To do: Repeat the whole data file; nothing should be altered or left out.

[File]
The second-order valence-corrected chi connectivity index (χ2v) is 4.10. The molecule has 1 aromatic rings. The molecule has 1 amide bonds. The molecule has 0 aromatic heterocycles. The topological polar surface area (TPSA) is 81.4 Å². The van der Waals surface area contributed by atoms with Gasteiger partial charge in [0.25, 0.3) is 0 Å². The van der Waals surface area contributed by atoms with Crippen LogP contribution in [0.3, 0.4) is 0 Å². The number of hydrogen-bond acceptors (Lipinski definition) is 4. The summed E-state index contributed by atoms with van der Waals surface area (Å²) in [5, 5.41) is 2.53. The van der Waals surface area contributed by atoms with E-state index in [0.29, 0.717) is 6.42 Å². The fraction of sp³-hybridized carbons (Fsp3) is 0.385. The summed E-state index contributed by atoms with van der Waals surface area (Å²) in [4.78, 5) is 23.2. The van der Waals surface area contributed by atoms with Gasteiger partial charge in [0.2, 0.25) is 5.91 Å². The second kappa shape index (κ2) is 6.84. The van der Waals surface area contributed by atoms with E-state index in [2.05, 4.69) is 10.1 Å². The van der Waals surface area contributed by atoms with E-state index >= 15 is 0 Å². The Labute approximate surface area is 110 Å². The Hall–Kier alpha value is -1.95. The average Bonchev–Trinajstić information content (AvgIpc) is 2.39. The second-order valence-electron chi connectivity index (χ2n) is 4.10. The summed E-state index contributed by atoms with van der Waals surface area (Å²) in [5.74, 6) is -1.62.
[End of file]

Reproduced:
The second-order valence-corrected chi connectivity index (χ2v) is 4.10. The molecule has 1 aromatic rings. The molecule has 1 amide bonds. The molecule has 0 aromatic heterocycles. The topological polar surface area (TPSA) is 81.4 Å². The van der Waals surface area contributed by atoms with Gasteiger partial charge in [0.25, 0.3) is 0 Å². The van der Waals surface area contributed by atoms with Crippen LogP contribution in [0.3, 0.4) is 0 Å². The number of hydrogen-bond acceptors (Lipinski definition) is 4. The summed E-state index contributed by atoms with van der Waals surface area (Å²) in [5, 5.41) is 2.53. The van der Waals surface area contributed by atoms with E-state index in [0.29, 0.717) is 6.42 Å². The fraction of sp³-hybridized carbons (Fsp3) is 0.385. The summed E-state index contributed by atoms with van der Waals surface area (Å²) in [4.78, 5) is 23.2. The van der Waals surface area contributed by atoms with Gasteiger partial charge in [0.2, 0.25) is 5.91 Å². The second kappa shape index (κ2) is 6.84. The van der Waals surface area contributed by atoms with E-state index in [2.05, 4.69) is 10.1 Å². The van der Waals surface area contributed by atoms with E-state index >= 15 is 0 Å². The Labute approximate surface area is 110 Å². The Hall–Kier alpha value is -1.95. The average Bonchev–Trinajstić information content (AvgIpc) is 2.39. The second-order valence-electron chi connectivity index (χ2n) is 4.10. The summed E-state index contributed by atoms with van der Waals surface area (Å²) in [5.74, 6) is -1.62.